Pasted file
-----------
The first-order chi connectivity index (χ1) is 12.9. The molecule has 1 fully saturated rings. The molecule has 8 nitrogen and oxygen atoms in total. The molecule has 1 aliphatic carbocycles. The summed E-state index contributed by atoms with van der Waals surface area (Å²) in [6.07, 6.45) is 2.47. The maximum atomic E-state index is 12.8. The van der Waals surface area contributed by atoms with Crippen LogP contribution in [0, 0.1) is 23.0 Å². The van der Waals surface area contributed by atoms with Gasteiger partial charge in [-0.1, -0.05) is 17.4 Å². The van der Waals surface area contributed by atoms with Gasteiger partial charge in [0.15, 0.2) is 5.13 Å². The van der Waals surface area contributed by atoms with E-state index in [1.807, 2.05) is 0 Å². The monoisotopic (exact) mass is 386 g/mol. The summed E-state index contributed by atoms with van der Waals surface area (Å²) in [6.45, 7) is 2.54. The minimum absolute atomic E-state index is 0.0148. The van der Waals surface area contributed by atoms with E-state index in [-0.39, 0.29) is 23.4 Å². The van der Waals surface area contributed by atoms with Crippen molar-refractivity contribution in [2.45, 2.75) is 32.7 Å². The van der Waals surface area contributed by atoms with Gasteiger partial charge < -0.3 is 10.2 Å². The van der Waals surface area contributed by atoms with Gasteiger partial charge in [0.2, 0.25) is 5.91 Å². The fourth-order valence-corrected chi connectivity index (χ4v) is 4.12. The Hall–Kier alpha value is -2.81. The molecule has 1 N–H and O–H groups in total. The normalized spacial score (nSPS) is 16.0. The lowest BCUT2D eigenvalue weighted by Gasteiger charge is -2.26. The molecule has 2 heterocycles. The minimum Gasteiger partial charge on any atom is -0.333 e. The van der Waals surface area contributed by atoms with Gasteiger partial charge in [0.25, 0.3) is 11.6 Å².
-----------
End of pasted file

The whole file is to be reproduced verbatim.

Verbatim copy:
The first-order chi connectivity index (χ1) is 12.9. The molecule has 1 fully saturated rings. The molecule has 8 nitrogen and oxygen atoms in total. The molecule has 1 aliphatic carbocycles. The summed E-state index contributed by atoms with van der Waals surface area (Å²) in [6.07, 6.45) is 2.47. The maximum atomic E-state index is 12.8. The van der Waals surface area contributed by atoms with Crippen LogP contribution in [0, 0.1) is 23.0 Å². The van der Waals surface area contributed by atoms with Gasteiger partial charge in [-0.1, -0.05) is 17.4 Å². The van der Waals surface area contributed by atoms with Gasteiger partial charge in [0.15, 0.2) is 5.13 Å². The van der Waals surface area contributed by atoms with E-state index in [1.807, 2.05) is 0 Å². The monoisotopic (exact) mass is 386 g/mol. The summed E-state index contributed by atoms with van der Waals surface area (Å²) in [6.45, 7) is 2.54. The minimum absolute atomic E-state index is 0.0148. The van der Waals surface area contributed by atoms with E-state index in [-0.39, 0.29) is 23.4 Å². The van der Waals surface area contributed by atoms with Crippen molar-refractivity contribution in [2.45, 2.75) is 32.7 Å². The van der Waals surface area contributed by atoms with Gasteiger partial charge < -0.3 is 10.2 Å². The van der Waals surface area contributed by atoms with Gasteiger partial charge in [0.2, 0.25) is 5.91 Å². The fourth-order valence-corrected chi connectivity index (χ4v) is 4.12. The Hall–Kier alpha value is -2.81. The molecule has 1 N–H and O–H groups in total. The normalized spacial score (nSPS) is 16.0. The lowest BCUT2D eigenvalue weighted by Gasteiger charge is -2.26. The molecule has 2 heterocycles. The minimum Gasteiger partial charge on any atom is -0.333 e. The van der Waals surface area contributed by atoms with Gasteiger partial charge in [0.25, 0.3) is 11.6 Å².